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Top-Empfehlungen von Einheimischen für Museen

Museum
“The Archaeological Museum of Naxos exhibits works of art and objects of daily use that came to light from the excavations carried out on the island continuously after World War II, and date from the modern Neolithic to the early Christian years (5300 BC - 5th century AD). . AD).”
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Museum
“The Castle (Kastro) of Naxos, Cyclades: The Castle of Naxos Town along with the Tower of Glezos serves as a protective shield to the impregnable fortress of Sanoudos in Chora of Naxos, and was originally built under the supervision of Markos II Sanoudos (the Venetian conqueror after whom it was named), who came along with the establishment of Frank sovereignty in the Aegean in 1207. Around the Castle area and streets you can find traditional taverns-restaurants with amazing food.”
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Museum
“Ειναι ενας χώρος με τρία δωμάτια κι αυλή που αναπαριστα ενα παραδοσιακό απειρανθιτικο σπίτι.”
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Museum
“At Iria, a location relatively close to Naxos capital, you will find a place of worship devoted to Dionyssos. A well preserved archaeological site in which there are ruins from the temple of Dionyssos collected from the village Glinados and the sea. The temple was founded in the beginning of the 8th century and in it’s place a newer was built around 730 B.C. Another was built around 670 B.C. and an Ionian aroung 575-550 B.C. The God’s worship continued until the Roman age. The temple site will recreate pictures from the long past.”
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Museum
“One of the most important sanctuaries of ancient Naxos, dedicated to the god Dionysus and possibly a female deity of nature, was operated at Yria, south of Naxos town and in the middle of the fertile valley of Livadi, between the 14th century BC (Mycenean era) and the Roman period. Worship was conducted outdoors up until the Middle Geometric period (850-750 BC), when four sequential buildings were constructed with the same orientation. These were designed to serve the permanent and growing needs of the faithful in an area whose swampy geomorphology presented particular difficulties. The last of all buildings at the site, a monumental temple constructed around 580 BC (Archaic period), has been restored in the framework of a joint research program involving the University of Athens and Technical University Munich. The Yria temples on Naxos provide unique and full evidence of the birth of Greek marble island architecture. This temple was converted into a Christian basilica in the 5th or 6th century AD. Frequent floods, however, caused it to be abandoned and worship was transferred to the neighboring church of Agios Georgios. The complex included a restaurant for the faithful. Its initial construction phase dates to the early Archaic period and it was replaced by larger buildings during the Classical and Roman periods. A limited sample of the movable finds found after a long excavation in the area is exhibited in the building of the Museum Collection. Vassilis K. Lamprinoudakis Open daily except Monday 08:30 – 15:00 22850 42325, 22850 22725 22850 227285 Free entrance”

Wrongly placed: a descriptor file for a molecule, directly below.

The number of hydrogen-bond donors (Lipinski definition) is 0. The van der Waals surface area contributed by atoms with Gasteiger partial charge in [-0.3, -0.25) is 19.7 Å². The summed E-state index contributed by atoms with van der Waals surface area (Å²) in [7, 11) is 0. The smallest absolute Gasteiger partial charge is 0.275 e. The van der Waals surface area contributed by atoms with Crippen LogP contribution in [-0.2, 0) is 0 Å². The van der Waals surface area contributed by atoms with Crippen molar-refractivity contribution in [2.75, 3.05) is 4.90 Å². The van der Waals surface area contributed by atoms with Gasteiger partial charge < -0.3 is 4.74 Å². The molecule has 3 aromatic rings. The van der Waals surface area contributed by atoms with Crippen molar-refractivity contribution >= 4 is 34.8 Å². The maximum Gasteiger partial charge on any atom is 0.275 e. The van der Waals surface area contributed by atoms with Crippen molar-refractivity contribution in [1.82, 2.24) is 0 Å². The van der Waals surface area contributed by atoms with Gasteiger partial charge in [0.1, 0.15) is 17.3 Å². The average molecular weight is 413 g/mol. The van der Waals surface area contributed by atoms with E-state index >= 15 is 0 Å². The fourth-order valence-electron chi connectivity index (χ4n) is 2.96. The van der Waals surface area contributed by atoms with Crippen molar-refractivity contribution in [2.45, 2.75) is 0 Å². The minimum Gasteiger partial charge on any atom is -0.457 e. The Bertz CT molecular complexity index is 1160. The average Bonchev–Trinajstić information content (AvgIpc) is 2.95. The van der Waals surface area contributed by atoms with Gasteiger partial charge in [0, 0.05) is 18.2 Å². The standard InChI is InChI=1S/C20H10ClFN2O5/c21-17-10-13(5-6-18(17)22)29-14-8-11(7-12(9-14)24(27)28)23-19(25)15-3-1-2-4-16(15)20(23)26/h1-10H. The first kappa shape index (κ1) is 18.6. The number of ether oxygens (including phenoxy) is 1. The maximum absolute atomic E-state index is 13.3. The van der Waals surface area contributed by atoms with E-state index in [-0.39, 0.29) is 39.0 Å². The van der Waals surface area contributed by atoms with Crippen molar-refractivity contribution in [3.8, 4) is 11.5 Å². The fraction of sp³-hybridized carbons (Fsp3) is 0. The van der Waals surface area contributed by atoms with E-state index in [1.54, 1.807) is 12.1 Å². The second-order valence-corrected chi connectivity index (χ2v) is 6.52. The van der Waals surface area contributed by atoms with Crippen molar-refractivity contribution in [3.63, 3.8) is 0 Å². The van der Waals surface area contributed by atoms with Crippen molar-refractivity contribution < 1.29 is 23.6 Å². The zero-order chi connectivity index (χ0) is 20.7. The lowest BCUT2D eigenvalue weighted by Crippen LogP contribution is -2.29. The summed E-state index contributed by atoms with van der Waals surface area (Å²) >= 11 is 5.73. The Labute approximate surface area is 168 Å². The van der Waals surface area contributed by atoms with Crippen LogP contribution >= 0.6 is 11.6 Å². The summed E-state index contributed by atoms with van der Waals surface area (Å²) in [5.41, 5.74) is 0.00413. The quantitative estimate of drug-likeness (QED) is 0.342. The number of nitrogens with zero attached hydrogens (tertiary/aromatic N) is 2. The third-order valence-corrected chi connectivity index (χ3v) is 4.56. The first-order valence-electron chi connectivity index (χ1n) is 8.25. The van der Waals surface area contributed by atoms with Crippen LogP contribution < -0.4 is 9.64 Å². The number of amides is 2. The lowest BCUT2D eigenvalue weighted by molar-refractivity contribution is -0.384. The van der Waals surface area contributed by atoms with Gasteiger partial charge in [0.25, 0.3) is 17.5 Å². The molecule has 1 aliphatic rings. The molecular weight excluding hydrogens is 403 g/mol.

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Museum
“It is housed into the Cultural Center of the village and it includes works of art mainly from artists who come from Apeiranthos. Among the you can see interesting works of painting, engraving, sculpture and pottery, as well. The museum is open to the public from May to October, 11:00-17:30, and the entrance fee is 2€, including the entrance to the Folk Art museum, the Geological museum, the Natural Science museum as well as the museum of Fine Arts. ”
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Museum
“An impressive complex that was built as the summer resort of Jesuit monks in the 17th century is seen at Kalamitsia on Naxos, between the settlements of Melanes and Potamia. Construction of the complex was funded by the family of the head of the Jesuit order himself, Robert Saulger. Being a distinct mixture of western and local architecture, it includes many rooms, a chapel, auxiliary buildings such as dovecote, stable and olive mill, and a huge garden featuring terraces, bearing walls, cisterns and flights of stairs. Due to the luxury that characterized it, it was dubbed as “the Jesuit palace” and became the object of both admiration and criticism in its heyday, encountered in many reports of travelers and Papal emissaries. 𝗦𝗼𝘂𝗿𝗰𝗲:𝗡𝗮𝘅𝗼𝘀.𝗴𝗿”
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Museum
“Appreciable monuments at Damalas are: The Church of Agia Eirini, built in 1800. In side the church the visitor can see elaborate marble chancel screen/iconostasis, the beautifully made wooden partition of gynaikonitis (a place inside the church only for women) and marvellous marble baptistery. In the northwest end of village is situated the old olive press, which was restored, with initiative of residents, in 2000 and it functions. In the old olive press (trio) you can see the perfect architecture of the building and the instruments of that season... Mainly you can live as triatoras working in the “roll” and in “ergati”. Entry is free. In the entry of village there is a traditional pottery place. ”
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